Recently, a water-in-oil (W/O) emulsion solvent diffusion method used to prepare water-soluble polymeric microspheres has been reported by our group [18, 19]. This method is simple, rapid, and low in cost. Heat, high-energy and high-cost apparatus, and the surfactant can be avoided, while the time is also reduced. Thus, it is suitable for larger-scale microsphere production.

In this work, we report that this single-step W/O emulsion solvent diffusion method can be used to prepare various polysaccharide-based microspheres with and without biomacromolecular drug entrapment. Polysaccharide samples including chitosan (cationic polysaccharide), starch (neutral polysaccharide), and alginate (anionic polysaccharide) were investigated in this work. Drug loading efficiency of the microspheres was determined for comparison.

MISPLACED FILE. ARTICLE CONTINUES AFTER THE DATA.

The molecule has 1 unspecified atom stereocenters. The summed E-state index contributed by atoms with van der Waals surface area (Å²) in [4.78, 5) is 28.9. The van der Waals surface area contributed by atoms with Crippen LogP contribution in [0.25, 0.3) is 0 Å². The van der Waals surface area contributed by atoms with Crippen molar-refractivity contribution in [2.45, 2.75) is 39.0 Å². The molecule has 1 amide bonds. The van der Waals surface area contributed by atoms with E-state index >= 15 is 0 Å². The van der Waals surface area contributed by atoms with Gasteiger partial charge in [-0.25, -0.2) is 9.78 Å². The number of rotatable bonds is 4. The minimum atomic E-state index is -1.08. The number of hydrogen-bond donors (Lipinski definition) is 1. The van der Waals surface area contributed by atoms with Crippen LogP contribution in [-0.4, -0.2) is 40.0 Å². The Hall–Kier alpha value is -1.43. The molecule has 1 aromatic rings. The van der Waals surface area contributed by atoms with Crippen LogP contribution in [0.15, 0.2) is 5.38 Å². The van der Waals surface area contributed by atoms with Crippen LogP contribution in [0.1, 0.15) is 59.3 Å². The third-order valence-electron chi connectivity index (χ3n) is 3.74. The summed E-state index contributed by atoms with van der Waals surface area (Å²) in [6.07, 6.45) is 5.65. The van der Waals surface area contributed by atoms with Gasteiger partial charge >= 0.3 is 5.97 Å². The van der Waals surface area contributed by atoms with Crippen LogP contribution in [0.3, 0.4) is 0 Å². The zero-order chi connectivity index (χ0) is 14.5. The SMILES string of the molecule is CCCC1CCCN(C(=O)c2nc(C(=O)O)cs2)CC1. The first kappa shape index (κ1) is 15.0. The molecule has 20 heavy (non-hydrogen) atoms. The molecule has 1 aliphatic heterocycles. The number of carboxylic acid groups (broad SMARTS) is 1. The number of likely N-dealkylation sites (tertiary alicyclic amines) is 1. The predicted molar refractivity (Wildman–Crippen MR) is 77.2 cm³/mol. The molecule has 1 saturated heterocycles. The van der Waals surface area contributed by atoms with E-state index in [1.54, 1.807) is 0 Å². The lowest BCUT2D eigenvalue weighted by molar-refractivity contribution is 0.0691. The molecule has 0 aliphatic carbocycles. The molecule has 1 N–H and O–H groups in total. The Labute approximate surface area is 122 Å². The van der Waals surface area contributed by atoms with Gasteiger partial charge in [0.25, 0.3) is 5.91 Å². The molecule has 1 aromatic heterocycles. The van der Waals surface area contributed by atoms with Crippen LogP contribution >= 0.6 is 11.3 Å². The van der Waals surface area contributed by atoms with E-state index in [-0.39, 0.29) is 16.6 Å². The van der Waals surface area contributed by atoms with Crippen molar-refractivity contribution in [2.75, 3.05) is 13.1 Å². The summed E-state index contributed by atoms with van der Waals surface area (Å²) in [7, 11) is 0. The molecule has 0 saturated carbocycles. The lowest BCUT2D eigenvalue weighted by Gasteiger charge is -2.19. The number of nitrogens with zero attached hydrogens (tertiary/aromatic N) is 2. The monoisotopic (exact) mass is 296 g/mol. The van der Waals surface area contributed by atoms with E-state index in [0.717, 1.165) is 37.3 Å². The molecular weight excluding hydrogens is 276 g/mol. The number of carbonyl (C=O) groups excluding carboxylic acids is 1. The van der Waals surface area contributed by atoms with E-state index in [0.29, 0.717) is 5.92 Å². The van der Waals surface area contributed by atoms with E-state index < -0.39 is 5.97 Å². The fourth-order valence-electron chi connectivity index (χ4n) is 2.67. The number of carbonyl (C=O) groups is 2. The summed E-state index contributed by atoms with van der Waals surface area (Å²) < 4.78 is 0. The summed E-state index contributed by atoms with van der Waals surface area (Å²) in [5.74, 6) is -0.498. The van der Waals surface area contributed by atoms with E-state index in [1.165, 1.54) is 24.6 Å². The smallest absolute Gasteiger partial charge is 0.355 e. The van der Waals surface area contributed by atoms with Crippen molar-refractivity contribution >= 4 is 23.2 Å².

2. Materials and Methods

2.1. Materials

Chitosans with molecular weights of 15 and 100 kDa and 85–90% degree of deacetylation were purchased from Seafresh Chitosan Lab Co., Ltd. (Thailand). Potato starch (Fluka), sodium alginate (Carlo Erba, batch no. 7L096277M), blue dextran (GE Healthcare Bio-Sciences AB), and ethyl acetate (AR, Lab Scan) were used without further purification. The intrinsic viscosity of the sodium alginate measured in 0.1 M NaCl at 25°C using an Ubbelohde viscometer was 850 mL/g.

2.2. Preparation of Microspheres